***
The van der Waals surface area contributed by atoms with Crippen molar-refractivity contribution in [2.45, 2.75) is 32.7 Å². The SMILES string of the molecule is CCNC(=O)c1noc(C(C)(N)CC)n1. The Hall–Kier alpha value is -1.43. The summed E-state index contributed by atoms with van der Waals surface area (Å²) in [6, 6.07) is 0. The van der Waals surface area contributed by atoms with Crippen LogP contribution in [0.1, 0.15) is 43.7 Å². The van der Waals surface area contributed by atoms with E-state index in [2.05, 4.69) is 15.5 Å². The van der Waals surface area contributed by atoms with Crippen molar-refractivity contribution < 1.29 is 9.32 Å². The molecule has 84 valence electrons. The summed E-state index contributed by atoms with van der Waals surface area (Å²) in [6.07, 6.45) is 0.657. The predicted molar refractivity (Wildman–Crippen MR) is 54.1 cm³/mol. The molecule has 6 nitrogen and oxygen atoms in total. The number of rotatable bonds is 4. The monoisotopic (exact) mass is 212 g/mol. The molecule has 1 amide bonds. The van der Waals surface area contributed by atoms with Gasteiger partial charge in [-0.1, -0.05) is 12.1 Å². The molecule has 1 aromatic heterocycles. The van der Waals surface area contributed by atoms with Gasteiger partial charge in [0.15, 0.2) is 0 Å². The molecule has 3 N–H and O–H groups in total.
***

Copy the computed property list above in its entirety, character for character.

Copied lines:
The van der Waals surface area contributed by atoms with Crippen molar-refractivity contribution in [2.45, 2.75) is 32.7 Å². The SMILES string of the molecule is CCNC(=O)c1noc(C(C)(N)CC)n1. The Hall–Kier alpha value is -1.43. The summed E-state index contributed by atoms with van der Waals surface area (Å²) in [6, 6.07) is 0. The van der Waals surface area contributed by atoms with Crippen LogP contribution in [0.1, 0.15) is 43.7 Å². The van der Waals surface area contributed by atoms with E-state index in [2.05, 4.69) is 15.5 Å². The van der Waals surface area contributed by atoms with Crippen molar-refractivity contribution < 1.29 is 9.32 Å². The molecule has 84 valence electrons. The summed E-state index contributed by atoms with van der Waals surface area (Å²) in [6.07, 6.45) is 0.657. The predicted molar refractivity (Wildman–Crippen MR) is 54.1 cm³/mol. The molecule has 6 nitrogen and oxygen atoms in total. The number of rotatable bonds is 4. The monoisotopic (exact) mass is 212 g/mol. The molecule has 1 amide bonds. The van der Waals surface area contributed by atoms with Gasteiger partial charge in [-0.1, -0.05) is 12.1 Å². The molecule has 1 aromatic heterocycles. The van der Waals surface area contributed by atoms with Gasteiger partial charge in [0.15, 0.2) is 0 Å². The molecule has 3 N–H and O–H groups in total.